Comfort is a repetitive experience of grief – there’s no one-time, one-size-fits-all comfort that can fix our grief and send us on our way in life. What we discern when we grieve is that God is persistent in comforting us – again and again and again. The psalmist assures us, “Though you have made me see troubles, many and bitter, you will restore my life again; from the depths of the earth you will again bring me up. You will increase my honor and comfort me once again.” (Psalm 71:20-21 NIV).
It’s an absolute certainty that there will be some trouble in our lives. There’s no escaping it – we all know what it feels like to have trouble, to be in the middle of trouble, maybe even to be in trouble. The death of one we love is perhaps the very definition of trouble –when we grieve we are troubled in mind, body, soul, and spirit. “In this world you will have trouble. But take heart! I have overcome the world” (John 16:33 NIV). When we take heart despite our trouble God restores our life again.
The psalmist paints another picture to sell us on God’s comfort, “from the depths of the earth you will again bring me up.” In modern vocabulary we would say we’re “in the pits”. For a while, that’s what grief feels like, doesn’t it? But God doesn’t let us stay there. God holds our hand and pulls us up and away from the depths of our grief. And when we fall back from time to time, we’re promised that God will bring us up again.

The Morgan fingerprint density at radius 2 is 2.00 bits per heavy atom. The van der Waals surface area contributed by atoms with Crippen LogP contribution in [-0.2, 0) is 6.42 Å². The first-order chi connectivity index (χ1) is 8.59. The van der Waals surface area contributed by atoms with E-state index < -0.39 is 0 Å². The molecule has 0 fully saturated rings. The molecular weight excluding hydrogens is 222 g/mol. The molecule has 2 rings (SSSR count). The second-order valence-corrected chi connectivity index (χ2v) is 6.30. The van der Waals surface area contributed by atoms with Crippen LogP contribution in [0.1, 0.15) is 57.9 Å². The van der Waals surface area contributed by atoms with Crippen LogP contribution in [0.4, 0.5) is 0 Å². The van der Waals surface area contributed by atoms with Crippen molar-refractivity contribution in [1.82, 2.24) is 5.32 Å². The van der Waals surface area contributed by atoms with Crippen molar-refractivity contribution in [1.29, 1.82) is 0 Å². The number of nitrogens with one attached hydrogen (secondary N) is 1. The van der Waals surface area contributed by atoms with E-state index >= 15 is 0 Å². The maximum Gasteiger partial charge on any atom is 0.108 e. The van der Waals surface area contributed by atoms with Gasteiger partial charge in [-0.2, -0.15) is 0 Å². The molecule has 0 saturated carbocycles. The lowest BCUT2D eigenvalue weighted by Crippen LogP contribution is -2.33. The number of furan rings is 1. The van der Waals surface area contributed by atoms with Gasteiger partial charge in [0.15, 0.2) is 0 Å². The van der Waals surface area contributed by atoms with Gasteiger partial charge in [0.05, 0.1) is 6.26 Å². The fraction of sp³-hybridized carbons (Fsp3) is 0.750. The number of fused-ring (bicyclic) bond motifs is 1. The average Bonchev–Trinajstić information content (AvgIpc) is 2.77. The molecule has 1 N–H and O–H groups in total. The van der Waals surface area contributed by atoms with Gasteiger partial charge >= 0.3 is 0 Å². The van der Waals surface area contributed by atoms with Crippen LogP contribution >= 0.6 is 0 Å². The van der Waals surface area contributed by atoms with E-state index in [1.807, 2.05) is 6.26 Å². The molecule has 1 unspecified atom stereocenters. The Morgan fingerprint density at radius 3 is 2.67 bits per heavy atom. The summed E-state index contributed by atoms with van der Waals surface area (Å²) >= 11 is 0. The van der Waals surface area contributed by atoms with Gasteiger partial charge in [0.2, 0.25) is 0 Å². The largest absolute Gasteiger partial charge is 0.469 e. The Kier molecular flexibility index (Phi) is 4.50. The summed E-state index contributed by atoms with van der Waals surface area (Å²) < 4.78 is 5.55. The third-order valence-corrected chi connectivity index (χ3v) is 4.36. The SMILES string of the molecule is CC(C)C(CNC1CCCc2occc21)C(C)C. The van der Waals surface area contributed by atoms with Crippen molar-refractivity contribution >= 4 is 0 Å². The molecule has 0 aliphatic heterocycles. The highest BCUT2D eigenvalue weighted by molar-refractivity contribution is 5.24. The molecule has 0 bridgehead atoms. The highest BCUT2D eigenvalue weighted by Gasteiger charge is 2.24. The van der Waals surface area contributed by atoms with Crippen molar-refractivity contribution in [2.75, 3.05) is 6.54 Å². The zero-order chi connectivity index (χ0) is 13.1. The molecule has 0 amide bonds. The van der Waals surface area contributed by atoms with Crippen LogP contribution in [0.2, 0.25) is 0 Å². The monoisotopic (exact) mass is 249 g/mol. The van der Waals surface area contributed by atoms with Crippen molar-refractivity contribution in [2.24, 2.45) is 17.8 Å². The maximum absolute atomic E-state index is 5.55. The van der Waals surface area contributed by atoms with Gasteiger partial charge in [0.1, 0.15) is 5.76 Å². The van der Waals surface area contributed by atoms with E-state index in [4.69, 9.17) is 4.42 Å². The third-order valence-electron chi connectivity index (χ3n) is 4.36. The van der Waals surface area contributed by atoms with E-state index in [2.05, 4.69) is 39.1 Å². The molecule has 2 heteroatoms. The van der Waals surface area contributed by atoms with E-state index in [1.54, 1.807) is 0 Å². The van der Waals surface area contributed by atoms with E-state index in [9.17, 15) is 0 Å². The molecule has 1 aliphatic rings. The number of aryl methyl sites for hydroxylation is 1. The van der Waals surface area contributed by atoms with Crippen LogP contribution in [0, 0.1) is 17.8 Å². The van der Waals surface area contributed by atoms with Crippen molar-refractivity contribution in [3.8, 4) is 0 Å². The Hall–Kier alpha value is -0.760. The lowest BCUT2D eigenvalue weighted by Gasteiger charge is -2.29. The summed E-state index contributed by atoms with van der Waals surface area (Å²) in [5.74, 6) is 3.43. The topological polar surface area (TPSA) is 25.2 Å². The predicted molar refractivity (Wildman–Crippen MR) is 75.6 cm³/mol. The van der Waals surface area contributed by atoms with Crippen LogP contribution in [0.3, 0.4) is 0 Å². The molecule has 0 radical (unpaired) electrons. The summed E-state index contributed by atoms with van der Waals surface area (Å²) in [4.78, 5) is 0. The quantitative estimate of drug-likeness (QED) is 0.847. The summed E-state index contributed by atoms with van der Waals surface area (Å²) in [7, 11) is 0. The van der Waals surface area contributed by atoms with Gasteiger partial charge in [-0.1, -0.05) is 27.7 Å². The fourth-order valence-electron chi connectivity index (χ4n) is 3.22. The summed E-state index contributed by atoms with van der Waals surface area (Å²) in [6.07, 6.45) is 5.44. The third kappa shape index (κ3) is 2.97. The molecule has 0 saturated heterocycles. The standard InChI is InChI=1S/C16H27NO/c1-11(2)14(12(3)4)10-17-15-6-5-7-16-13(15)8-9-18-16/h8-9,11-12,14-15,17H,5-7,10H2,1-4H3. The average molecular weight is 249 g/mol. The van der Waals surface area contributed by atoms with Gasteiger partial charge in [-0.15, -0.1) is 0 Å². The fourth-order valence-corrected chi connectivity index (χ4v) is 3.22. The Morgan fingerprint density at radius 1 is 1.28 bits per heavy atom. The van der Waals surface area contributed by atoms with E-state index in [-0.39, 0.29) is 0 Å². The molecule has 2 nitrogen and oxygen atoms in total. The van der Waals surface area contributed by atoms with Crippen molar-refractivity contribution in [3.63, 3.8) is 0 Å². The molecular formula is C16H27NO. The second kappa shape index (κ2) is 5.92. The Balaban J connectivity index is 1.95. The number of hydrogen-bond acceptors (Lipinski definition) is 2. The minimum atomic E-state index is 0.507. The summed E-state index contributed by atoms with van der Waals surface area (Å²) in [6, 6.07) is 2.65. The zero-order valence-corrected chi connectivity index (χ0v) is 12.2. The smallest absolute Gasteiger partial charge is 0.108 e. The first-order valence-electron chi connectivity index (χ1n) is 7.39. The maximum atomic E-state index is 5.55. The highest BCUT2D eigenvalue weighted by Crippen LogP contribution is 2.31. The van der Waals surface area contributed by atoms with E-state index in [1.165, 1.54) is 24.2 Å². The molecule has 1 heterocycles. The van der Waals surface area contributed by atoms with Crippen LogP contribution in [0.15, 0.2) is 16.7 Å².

In this life we receive comfort again and again in small experiences of love and grace. Comfort is cumulative – over time it adds up to peace. Comfort enfolds us when we hold a baby in our arms and feel our heart respond to the sweet smell of innocence with pure, overflowing love. Comfort surrounds us when we play with a small child, energized by the life-giving joy of being carefree, even if just for a moment. We’re comforted yet again when we receive the wordless, warm embrace of those who've experienced the same grief we now know. When the silent hug that says “I understand, I love you, I care” is offered by those who know how to comfort us because they themselves have been comforted by God, they are agents of God's again.
In a sermon on “Grief and Death” my husband Leighton said, “I can commend to you a God who loves you, who cares about you, and who will hold you in his arms if you will let Him.” Could there be a better description of comfort? As he spoke, he poured his power and passion into the word cares. At the time, he could not have imagined that his words of grace would be meant for me. I am comforted again and again and again by the power of our transcendent love.
When the psalmist affirms that God will “increase our honor”, what exactly does that mean? It means that God makes us better people, even through the experience of grief. What we discover as we walk through the valley of the shadow of death is that grief never leaves us where it finds us. Grief may leave us fearful and disillusioned, or it may enrich and enlarge our faith. When at last we move beyond our grief, we see that we're refined by our experience of loss - we have greater compassion for the suffering of others. Our character is transformed by grace because we are strengthened by God’s comfort – again, and again, and again.
For the Lord comforts his people and will have compassion on his afflicted ones.
Isaiah 49:13 NIV
Keep me this day, O God, in the grace of your comfort.